Actually, thanks to the Teabaggers =, there are lots of people with business, and not legal, backgrounds in the US House of Representatives, at least. One could argue that having Senators and Representatives with at least a law degree (regardless of whether they have practiced law) is helpful in, you know, writing laws.

This draft legislation was written by Intelligence Committee staff members, also lawyers, not the named Senators nor any other members Congress. I'd be willing to bet a stack of iPhones none of the staff lawyers has a clue as to how encryption works or what you lose if you weaken it.

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Bezos defends Amazon culture in letter to shareholders

Joe Gurman

Not all that different from where I work.... er, not

Hypothetically (because I can't post statements that might be taken to imply that I speak for my employer), I work for a US government agency, that for want of a better way of putting it, launches things into space. Things that observe and measure things we've never measured before, that see things we've never seen before, and that expand our mental horizons about the world we live in, its neighborhood, and the cosmos. And to get those things done, there are certainly times when lots of people on a project put in those killing hours, BUT they are recognized for their work, managers generally try to turn around weaker performers, and we aren't expected to work that long every week of every year. If you see us crying, it's because our own mistakes led to friends and role models getting killed, which seems a much more valid reason for tears than a tinhorn dictator of a manager putting you down.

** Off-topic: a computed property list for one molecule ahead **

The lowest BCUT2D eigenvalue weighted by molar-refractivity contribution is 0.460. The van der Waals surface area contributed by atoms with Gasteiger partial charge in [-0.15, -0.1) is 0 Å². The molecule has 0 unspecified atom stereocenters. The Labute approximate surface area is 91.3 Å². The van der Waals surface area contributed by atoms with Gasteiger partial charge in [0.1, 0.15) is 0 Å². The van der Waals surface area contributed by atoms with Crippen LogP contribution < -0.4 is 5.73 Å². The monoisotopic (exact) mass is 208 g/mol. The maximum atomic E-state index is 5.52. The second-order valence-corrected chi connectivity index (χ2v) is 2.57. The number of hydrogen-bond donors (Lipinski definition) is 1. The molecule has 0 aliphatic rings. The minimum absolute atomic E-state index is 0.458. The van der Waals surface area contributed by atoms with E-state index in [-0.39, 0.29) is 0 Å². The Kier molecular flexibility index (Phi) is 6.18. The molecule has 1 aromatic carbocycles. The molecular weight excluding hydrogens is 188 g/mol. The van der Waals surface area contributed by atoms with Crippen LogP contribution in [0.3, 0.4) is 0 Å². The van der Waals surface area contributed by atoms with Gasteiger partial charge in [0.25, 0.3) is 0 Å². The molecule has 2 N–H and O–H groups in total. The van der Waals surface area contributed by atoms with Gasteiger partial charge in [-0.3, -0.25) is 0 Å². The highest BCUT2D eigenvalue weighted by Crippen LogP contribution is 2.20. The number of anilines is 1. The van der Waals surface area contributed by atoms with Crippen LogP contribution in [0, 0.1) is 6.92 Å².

And if you see us cheering and lifting glasses of champagne (sorry, non-alcoholic; the real thing isn't allowed at work), it's because we think we accomplished something more meaningful than a good quarter.

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Google tries to run from flailing robotics arm

Joe Gurman

And the buyer is....

Cyberdyne systems, of course.

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NASA celebrates 50-year anniversary of first spaceship docking in orbit

Joe Gurman

OK, I'm a pedant

....and proud. "50-year anniversary" is redundant, repetitious, and tautological (see what I did there?).

Anniversary comes from the Latin for "turning of a year," so all the head needed to say was, "50th anniversary."

Mutter, mutter, kids today. Why, in my day.... mutter, mutter.